• Input: Micro-USB at DC 5V/2A (max); Type-C at DC 5V/3A (max); Solar charging at 5V/400mA/2W (max). You can double-charge via Micro-USB and Type-C at the same time, shortening the recharge time to under 7 hours.
  • Output: One is DC 5V/3A, 9V/2A, 12V/1.5A (max), and compatible with QC2.0, 3.0, and other quick charge protocols with 9V output. The other is DC 5V/2.4A (max). The power bank self-regulates to 24W when you use both outputs simultaneously to charge two devices; this avoids overheating.
  • 170 x 86 x 30 mm in size and 525 grams in weight

So what do I think? In a nutshell, it’s awesome.


  • It is a bit heavy. It’s worth noting that “heavy” is relative; in the hiking and backpacking world, where weight is carried directly on one’s back, just a gram or two can make the difference between “heavy” and “not that heavy at all.” For car camping, kayaking or boating, or any other activity where space and weight aren’t so pressing an issue, I think this unit will be perfect.


  • It can charge two devices at once! Seriously!
  • This power bank can be reloaded a few ways: Micro-USB, Type-C, or via solar panel! The Micro-USB and Type-C inputs take about half a day to fully restock the power bank, which is really reasonable in terms of charge time. The solar panel, of course, takes longer – about 70 hours under ideal conditions. Still, not too shabby, particularly when you consider…
  • …you will not deplete this power bank right away! I charged two devices off it simultaneously for about two hours, and they barely made a dent in the bank’s reserves. It’s been well over a week and my bank is just now indicating that it needs to be repowered.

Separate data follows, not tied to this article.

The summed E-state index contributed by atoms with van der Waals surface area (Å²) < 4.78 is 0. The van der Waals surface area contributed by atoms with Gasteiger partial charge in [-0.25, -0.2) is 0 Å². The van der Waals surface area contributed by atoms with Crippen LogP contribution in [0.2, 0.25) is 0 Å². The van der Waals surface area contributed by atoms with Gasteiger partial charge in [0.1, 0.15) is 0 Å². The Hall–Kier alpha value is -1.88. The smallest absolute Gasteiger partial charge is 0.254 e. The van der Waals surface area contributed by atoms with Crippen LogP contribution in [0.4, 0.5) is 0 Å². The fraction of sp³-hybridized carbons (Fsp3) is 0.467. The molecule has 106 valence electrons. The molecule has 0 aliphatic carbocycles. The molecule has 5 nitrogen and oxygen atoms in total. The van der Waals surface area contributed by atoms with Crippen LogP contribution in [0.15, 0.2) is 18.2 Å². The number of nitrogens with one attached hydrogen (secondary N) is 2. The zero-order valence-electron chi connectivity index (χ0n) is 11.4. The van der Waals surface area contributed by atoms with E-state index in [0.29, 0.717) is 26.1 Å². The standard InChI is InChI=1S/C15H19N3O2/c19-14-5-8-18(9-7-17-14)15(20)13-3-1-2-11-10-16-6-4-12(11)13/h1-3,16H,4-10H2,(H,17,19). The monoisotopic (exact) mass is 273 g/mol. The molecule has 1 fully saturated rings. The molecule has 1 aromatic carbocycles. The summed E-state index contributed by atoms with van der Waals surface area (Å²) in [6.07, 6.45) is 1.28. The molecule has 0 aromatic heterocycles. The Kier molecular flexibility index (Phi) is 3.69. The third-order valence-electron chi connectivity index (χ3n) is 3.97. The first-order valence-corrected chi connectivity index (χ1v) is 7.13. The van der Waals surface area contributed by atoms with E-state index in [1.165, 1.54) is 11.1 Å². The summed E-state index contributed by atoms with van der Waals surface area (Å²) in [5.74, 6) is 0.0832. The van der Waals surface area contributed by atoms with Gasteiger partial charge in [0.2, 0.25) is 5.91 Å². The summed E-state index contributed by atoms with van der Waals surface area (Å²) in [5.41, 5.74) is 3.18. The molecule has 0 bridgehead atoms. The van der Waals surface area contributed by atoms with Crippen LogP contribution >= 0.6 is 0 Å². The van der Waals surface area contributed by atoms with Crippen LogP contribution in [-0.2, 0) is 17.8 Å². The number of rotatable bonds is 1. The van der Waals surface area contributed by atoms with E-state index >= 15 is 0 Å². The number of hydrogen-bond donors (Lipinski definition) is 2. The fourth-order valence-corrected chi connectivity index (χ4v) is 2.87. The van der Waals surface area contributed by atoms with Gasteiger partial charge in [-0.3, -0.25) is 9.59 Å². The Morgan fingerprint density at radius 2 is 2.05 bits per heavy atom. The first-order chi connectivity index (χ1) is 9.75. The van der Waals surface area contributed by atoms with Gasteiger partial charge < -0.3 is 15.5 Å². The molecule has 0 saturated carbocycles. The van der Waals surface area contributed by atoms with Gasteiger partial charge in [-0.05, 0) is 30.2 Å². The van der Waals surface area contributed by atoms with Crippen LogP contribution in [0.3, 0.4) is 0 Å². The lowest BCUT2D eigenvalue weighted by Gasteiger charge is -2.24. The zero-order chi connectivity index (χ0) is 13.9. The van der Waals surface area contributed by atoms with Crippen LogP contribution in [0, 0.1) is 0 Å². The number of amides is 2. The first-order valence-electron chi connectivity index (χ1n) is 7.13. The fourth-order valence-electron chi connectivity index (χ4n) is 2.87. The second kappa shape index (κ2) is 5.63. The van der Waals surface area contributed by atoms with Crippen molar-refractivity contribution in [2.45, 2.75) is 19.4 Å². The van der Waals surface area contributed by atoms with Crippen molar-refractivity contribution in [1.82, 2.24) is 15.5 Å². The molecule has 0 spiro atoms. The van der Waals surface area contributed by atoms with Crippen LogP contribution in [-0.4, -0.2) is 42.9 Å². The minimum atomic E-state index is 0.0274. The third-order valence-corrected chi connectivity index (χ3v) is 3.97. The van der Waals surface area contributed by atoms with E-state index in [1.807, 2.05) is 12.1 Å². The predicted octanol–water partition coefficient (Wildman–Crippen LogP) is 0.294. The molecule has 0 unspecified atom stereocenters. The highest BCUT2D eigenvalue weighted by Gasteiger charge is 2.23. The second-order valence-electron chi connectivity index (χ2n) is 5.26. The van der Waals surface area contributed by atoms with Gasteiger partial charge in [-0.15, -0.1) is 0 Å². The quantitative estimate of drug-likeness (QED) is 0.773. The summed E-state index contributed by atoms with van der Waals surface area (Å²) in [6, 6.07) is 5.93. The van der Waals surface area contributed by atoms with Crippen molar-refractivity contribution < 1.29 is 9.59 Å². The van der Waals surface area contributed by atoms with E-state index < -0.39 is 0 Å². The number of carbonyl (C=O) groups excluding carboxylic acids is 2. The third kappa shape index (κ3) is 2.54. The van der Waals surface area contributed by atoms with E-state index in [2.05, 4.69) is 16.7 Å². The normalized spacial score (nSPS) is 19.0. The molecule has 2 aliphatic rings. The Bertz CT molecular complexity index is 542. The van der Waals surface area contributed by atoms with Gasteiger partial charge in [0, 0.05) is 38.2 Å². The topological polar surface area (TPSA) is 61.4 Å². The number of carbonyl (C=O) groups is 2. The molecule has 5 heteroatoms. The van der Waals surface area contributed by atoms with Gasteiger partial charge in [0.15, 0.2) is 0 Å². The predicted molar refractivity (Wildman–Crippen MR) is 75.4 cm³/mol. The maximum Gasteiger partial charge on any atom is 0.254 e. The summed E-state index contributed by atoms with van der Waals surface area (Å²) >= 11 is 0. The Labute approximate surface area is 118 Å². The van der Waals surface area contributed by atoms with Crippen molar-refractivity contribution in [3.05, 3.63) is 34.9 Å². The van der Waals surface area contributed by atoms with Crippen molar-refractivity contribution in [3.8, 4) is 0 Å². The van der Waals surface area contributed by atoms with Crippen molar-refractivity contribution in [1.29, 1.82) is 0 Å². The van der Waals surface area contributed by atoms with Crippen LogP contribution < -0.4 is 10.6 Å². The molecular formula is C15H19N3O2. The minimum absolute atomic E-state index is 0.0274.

• It’s waterproof! The outlets are perfectly covered by little rubber caps. I wouldn’t recommend randomly throwing electrical devices into the ocean (or your sink) for fun, of course. Still, it’s nice to have the peace of mind that a splash or some rain won’t ruin your power source.

If you’d like to check out this or other Outxe products, head on over to Outxe’s website.

See you again soon,



Great Hikes Down Under

By Eunise Quintano

The Great Outdoors with Great Hikes Down Under!

In case you did not know – but we’re pretty sure you do, Down Under is Australia. The beautiful country of Australia is filled with hiking opportunities you won’t find anywhere else in the world.

Through dense rain forests, across open plains, over mountain ridges, beside lakes, and oceans – there’s somewhere here for every type of hiker. Looking for great hikes in this part of the world? We’ve prepared this article just for you! Here are some great hikes you can find in Australia.


Great Ocean Walk

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The Great Ocean Walk has enabled many to go where its namesake road couldn’t. The track meanders through eucalypt and gum forest and reaches Cape Otway Light station, goes through sand dunes, beaches and even cliff-top tracks. You’ll see shipwrecks and the world-famous rock formation called the Twelve Apostles.


Overland Track